It’s difficult for me to resist roadside dinosaurs. I probably should invest in an “I brake for dinosaurs” bumper sticker at this point. So when I realized that I’d be passing close to Connecticut’s Dinosaur State Park, my plans were set. I hopped in the car and sped up the highway to the Jurassic.
I used to see glimpses of the park in Connecticut tourism commercials when I was a kid living in New Jersey. They featured a fleeting glimpse of a big, snaggle-toothed Dilophosaurus – a double-crested carnivore that was still relatively new to science at the time, and one of my favourite dinosaurs. But I never got my chance to see the sculpture up close. Now, four years after I moved to the west, I wasn’t going to miss the opportunity to fulfill my childhood wish.
I’m sure Dinosaur State Park is beautiful in the spring and summer. As it was, an ice-crusted layer of snow covered everything, but the short road to the parking lot. Being that my sneakers are not very well insulated against wet or cold, I decided to forgo wandering the nature trails and I headed straight for the bright white dome that houses the park’s museum.
Looking like a slice off the top of Disney’s Spaceship Earth, the dome has been in place since 1977. It replaced several temporary shelters that were torn apart by winds more powerful than any theropod’s roar. And the reason for the structural shuffle is because the museum isn’t a set of displays that could go up just anywhere. The dome houses dozens of dinosaur tracks left in the rock where they were found.
As with many important moments in the history of paleontology, the site’s discovery was an accident. In the heat of a late August day in 1966, bulldozer operator Edward McCarthy flipped a block of sandstone to find a large, three-toed footprint. It was the hallmark of a dinosaur that inhabited prehistoric Connecticut about 190 million years ago. And it wasn’t a one-off. Amateurs and experts quickly found more footprints, and the state government acted quickly to protect the ichnological treasure trove. The museum stands over a portion of the dinosaur stomping ground as it was uncovered.
After edging past the dinosaur-crammed displays of the gift shop, I walked up to a railing overlooking the tracksite. I’ve hardly seen a more beautiful display. Backed by a mural of a Jurassic lakeshore, the tracks radiated out in all directions on the stone below. And the museum was perfectly dim. Most of the illumination came from banks of lights along the bottom of the museum’s walkways, placed at just the right angle for light and shadow to bring out each track in high relief. I was so gleeful that I wanted to jump down and press my nose to the sandstone to see the details up close, but, being that the museum staff would frown on such bad behavior, I stayed on the prescribed path.
Thankfully, the museum’s displays offer plenty to look at. Isolated tracks and trackways are carefully laid out and labelled, representing other dinosaurs, proto-crocodiles, and other creatures that lived in the area at around the same time. Not all have been found at the site itself – other than a few fish fossils, a docent later told me, only dinosaur footprints have been found on the exposed stone floor – but they help complete the picture of what life was like here at the dawn of the Jurassic.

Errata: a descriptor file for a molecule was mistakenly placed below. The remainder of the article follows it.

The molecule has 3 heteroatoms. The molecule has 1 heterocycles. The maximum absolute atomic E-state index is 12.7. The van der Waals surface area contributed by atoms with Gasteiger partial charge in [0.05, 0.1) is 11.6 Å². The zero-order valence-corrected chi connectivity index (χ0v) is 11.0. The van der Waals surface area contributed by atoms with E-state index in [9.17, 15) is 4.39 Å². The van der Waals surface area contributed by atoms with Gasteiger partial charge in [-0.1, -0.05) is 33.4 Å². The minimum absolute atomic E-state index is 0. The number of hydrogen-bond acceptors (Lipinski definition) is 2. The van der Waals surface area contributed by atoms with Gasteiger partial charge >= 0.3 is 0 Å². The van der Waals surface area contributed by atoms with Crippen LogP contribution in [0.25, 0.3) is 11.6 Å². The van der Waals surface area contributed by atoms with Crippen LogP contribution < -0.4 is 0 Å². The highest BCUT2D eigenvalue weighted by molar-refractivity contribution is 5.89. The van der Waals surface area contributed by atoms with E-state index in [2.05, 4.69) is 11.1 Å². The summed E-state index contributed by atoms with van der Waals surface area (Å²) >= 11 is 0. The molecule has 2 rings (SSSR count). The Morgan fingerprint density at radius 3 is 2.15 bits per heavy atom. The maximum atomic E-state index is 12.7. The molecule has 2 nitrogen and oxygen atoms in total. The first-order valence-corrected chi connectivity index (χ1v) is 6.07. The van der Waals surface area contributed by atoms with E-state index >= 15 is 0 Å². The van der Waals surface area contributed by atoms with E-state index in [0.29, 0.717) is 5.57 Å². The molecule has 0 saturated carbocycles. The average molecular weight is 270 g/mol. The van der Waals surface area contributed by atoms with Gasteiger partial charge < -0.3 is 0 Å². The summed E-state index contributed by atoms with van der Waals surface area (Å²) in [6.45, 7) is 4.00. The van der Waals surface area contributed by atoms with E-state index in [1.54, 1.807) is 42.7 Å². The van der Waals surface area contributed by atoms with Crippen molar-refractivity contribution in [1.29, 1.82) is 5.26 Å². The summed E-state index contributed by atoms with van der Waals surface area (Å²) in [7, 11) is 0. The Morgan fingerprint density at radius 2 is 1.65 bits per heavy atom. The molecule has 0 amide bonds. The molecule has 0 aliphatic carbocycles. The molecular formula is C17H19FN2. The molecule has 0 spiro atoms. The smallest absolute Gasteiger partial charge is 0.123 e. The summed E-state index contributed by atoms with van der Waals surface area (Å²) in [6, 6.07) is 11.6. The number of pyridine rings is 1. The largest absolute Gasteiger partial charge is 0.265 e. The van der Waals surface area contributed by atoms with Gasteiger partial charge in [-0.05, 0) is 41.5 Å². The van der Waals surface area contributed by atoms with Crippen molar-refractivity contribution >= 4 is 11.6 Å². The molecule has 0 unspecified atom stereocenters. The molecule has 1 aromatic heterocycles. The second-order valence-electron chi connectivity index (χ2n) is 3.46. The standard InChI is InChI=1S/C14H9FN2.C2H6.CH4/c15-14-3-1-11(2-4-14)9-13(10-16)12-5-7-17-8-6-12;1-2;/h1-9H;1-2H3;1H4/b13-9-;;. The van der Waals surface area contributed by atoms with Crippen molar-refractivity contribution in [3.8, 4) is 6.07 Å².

And the museum provided plenty of general information about what dinosaurs were and what we can tell about their tracks. While it was old news for me, I was still pleased to see entire displays devoted to telling the difference between different dinosaur groups and how to pick out the traces of dinosaurs that were running, walking, and moving in herds. And the fact that they had a “dinorama” of miniature Triassic and Jurassic organisms only heightened my nostalgia for the fossils of the eastern sandstone.
The Dilophosaurus waited around the final bend. It didn’t look quite as cutting-edge as when I was a kid. The poor dinosaur looked a little thin, and its hands were faced palms-down instead of palms-up as they should have been. But I still stood there for a long while, looking over its scaly hide and wondering if such a dinosaur really left all those big footprints preserved below.
You see, the prehistoric conditions that allowed for the preservation of dinosaur tracks often didn’t preserve bone. No one has found dinosaur bones in the track-bearing layers of Dinosaur State Park, and dinosaur skeletons are very rare in the Early Jurassic rock of the Connecticut Valley. (Anchisaurus is one of the remarkable exceptions.) In fact, terrestrial, Early Jurassic rocks across North America are typically rich in tracks but poor in skeletons. Much of what we know about life at this time comes from tracks rather than bones.
So why Dilophosaurus? The dinosaur lived at about the right time, if not the right place. Found in the Kayenta Formation of Arizona, Dilophosaurus lived around the time that the big tracks in Connecticut – as well as those on display in St. George, Utah – were impressed into the sediment. The double-crested theropod is a useful proxy for the sort of dinosaur that left the tracks, even if we can’t tell whether it’s the right species. Maybe someone will eventually find the bony remains of the dinosaur that left the tracks, but, for now, Dilophosaurus is a suitable stand-in.
As transfixing as the restored Dilophosaurus was, though, I had to spend a little more time staring at the tracks. What initially looked like a chaotic dinosaur dance party started to dissolve into order. There were trackways crisscrossing the ancient lakeshore, some more relaxed and others moving with purpose back and forth across the sand. There were even a few swim tracks left by dinosaurs who visited when the lake was a little higher, scratches and divots attesting to each stroke of their powerful legs. The site didn’t cover dead history. Each track screamed of vibrant dinosaurian life.